glary and lari?P.nv- ?r huu>ar\*T nt
41; murder and carrying concealed
weapons, 5; manslaughter, 30; as
sault and battery with intent to
kill, 15; rape, 4; assault and battery
with intent to kill and carrying con
cealed weapons, 6; assault and bat
tery, 7; resisting an officer, 4; big
amy, 4; attempt to rape, 3; assault
and battery of a high and aggra
vated nature, 6; breach of trust, 3;
assault with intent to ravish, 5; car
rying concealed weapons, 3, and
burglary 6. There were 142 prison
ers for crimes committed against
persons and 97 for crimes commit
ted against property.
Health of Convicts.
A most interesting report is given
on the health of the convicts. There
were no epidemics during the year.
The number of cases treated in the
different wards of the hospitals were
1,143. There were 50 cases of tu
berculosis treated. Only four cases
were lost. The mortality of the
disease was reduced during the year.
Of the cases treated there were 465
cases of malaria and 15 cases of
beri beri, all of which recovered
with the exception of two.
The Table.
TLe following table shows the
number of prisoners received from
each county in the State:
Abbeville, 3; Anderson, 6; Aiken,
9; Bamberg, 2; Berkeley, 1; Beau
fort, 2; Barnwell, 8; Calhoun, 2;
Charleston, 35; Chester, 8; Ches
terfield, -; Cherokee, 2; Clarendon,
1; Colleton, 2; Dorchester, 3; Dar
lington, 6; Edgefield, 1 Fairfield, 2;
Florence, 7; Georgetown, 9; Green
wood, 13; Greenville, 6; Hampton,
3;Horry, 1; Kershaw, ll; Lancas
ter, 2; Lee, 8; Lexington, 7; Laur
ens, 5; Marion, 3; Marlboro, 4;
Newberry, 4; Oconee, 7; Orange
burg, 6; Pickens, 1; Richland, 19;
Saluda, 4; Sumter, 8; Spartanburg,
7; Union, 1; Williamsburg, 3;York,
7. Total, 239.-The State.
Elegant Social Event.
Or; Friday evening Miss Lillie
May Bailey entertained about twen
ty of Edgefield's young people in
honor of her birthday. The pleas
ures of the evening were all ming
led with ideas of Saint Valentine,
hearts being used in decoration as
well as in the contests.Thg table for
all the contests were beautifully
decorated with spring flowers, jon
quils, hyacinths and violets. A pro
fusion of pink and white carnations
were also used in one of the rooms.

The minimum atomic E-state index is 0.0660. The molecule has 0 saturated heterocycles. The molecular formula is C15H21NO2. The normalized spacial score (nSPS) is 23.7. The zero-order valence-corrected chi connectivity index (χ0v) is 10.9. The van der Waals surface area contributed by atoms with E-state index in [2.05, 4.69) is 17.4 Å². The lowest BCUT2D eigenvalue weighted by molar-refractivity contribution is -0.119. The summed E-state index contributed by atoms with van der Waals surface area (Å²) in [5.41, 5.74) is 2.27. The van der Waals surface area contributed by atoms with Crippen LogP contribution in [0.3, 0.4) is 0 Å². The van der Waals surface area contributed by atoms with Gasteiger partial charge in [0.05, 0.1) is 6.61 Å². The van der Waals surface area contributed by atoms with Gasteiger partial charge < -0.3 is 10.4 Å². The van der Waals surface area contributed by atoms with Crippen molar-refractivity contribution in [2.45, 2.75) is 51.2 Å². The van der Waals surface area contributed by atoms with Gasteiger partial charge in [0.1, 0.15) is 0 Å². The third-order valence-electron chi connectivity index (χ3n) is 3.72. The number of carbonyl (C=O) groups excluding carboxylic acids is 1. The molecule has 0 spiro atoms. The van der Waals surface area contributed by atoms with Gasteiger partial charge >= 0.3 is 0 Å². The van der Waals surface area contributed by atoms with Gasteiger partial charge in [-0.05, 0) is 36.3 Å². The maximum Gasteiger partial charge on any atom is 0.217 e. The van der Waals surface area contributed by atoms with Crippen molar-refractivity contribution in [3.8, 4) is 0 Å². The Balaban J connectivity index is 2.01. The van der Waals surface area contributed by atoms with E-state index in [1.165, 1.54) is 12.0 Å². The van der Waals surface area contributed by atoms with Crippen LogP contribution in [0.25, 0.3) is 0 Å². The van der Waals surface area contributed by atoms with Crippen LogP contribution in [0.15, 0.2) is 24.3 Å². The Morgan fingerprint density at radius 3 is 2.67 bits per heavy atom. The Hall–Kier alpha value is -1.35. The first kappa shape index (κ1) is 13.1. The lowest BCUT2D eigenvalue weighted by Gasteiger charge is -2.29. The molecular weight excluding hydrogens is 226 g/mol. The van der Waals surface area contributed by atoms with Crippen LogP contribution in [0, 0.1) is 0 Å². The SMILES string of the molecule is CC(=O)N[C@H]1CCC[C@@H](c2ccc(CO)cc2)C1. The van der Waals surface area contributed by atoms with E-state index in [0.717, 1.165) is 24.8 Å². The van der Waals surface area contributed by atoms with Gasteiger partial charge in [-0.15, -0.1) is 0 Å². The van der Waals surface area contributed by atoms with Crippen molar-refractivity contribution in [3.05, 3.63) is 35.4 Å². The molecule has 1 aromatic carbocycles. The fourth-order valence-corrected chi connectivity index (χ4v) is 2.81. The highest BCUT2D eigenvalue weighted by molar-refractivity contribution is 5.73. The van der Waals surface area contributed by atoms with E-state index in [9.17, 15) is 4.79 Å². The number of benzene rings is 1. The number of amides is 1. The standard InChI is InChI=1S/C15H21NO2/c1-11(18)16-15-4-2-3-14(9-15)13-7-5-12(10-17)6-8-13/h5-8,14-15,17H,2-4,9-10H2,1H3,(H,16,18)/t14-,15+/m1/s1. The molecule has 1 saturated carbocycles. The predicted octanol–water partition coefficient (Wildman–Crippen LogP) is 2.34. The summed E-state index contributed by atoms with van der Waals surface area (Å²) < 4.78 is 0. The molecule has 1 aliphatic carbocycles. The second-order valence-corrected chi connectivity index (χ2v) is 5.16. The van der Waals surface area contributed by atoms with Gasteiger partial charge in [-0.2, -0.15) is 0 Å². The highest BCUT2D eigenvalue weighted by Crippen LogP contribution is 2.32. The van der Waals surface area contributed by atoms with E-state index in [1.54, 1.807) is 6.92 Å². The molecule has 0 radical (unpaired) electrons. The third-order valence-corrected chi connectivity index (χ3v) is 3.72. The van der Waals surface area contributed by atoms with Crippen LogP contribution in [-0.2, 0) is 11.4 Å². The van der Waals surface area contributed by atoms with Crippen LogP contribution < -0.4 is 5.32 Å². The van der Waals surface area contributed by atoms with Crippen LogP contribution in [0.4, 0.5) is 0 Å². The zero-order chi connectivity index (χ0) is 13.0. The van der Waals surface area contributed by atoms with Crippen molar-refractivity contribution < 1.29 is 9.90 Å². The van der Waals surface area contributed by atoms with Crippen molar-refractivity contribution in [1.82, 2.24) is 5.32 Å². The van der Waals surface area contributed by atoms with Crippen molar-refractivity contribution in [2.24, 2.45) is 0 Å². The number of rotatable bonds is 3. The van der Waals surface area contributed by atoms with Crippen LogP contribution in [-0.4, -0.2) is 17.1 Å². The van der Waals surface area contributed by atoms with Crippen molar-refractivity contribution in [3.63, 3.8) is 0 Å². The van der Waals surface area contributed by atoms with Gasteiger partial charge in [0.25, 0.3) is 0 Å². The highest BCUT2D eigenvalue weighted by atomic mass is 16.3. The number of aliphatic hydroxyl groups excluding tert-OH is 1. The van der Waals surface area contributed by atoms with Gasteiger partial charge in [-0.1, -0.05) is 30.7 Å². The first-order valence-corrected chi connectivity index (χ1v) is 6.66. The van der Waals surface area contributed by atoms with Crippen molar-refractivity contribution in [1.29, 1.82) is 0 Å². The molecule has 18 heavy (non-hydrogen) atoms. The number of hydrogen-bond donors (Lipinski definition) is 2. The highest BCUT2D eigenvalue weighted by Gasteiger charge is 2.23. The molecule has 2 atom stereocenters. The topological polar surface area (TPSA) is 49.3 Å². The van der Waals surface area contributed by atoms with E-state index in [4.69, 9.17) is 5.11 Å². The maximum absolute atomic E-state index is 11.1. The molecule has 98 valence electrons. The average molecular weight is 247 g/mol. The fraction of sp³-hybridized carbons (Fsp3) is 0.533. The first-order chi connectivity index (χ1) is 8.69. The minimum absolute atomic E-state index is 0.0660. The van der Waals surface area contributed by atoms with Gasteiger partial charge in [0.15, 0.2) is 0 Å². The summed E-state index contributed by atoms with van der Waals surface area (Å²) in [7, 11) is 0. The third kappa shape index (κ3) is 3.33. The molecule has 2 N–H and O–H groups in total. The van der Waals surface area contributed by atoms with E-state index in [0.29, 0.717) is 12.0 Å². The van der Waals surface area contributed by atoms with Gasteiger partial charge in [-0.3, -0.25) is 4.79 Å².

The refreshments were a very elab
orate salad course, a variety of cake
and Charlotte Russe. Misses Lila
and Minnie Fuller and Mr. Earle
Fuller were among the guests from
out of town.
Farm Opportunities of Today.
It may be there is opportunity
wide and unexampled lying stretch
ed out in every section of the Soiitb,
and while we believe that there is a
good living for everybody still man
owes the world a greater duty than
just to dig up what may be found
necessary in the course of life. He
who lives and dies on a farm and
leaves it no better than he found it
is not much of a benefactor to the
upbuilding of the world, and the
fellow who robs earth of its virgin
qualities and puts nothing back is a
vandal in the eyes of nature.
But it must be admitted that this
is true in numberless instances. We
hear a lot about the abandoned and
worn-out farms of the South, but in
reality it is due to a species of van
dalism that prevails in nearly every
section of the country. There seems
to be no way to eradicate this
trouble but by just keeping ham
mering at tlie perpetrators of the
deeds and possibly they may grad
ually cease.
There is another cause w"hich may
eventually contribute to the work,
and that is the continual destruction
of the forest and consequently less
acreage of virgin soil. Some time
it will be a case of necessity for the
farmers of the future to take up the
old abandoned tracts of land and
restore them to their old fertility.
It is a good thing for thc South that
nearly all the land can be treated in
this style for there are really no
worn-out farms in the countrj-. It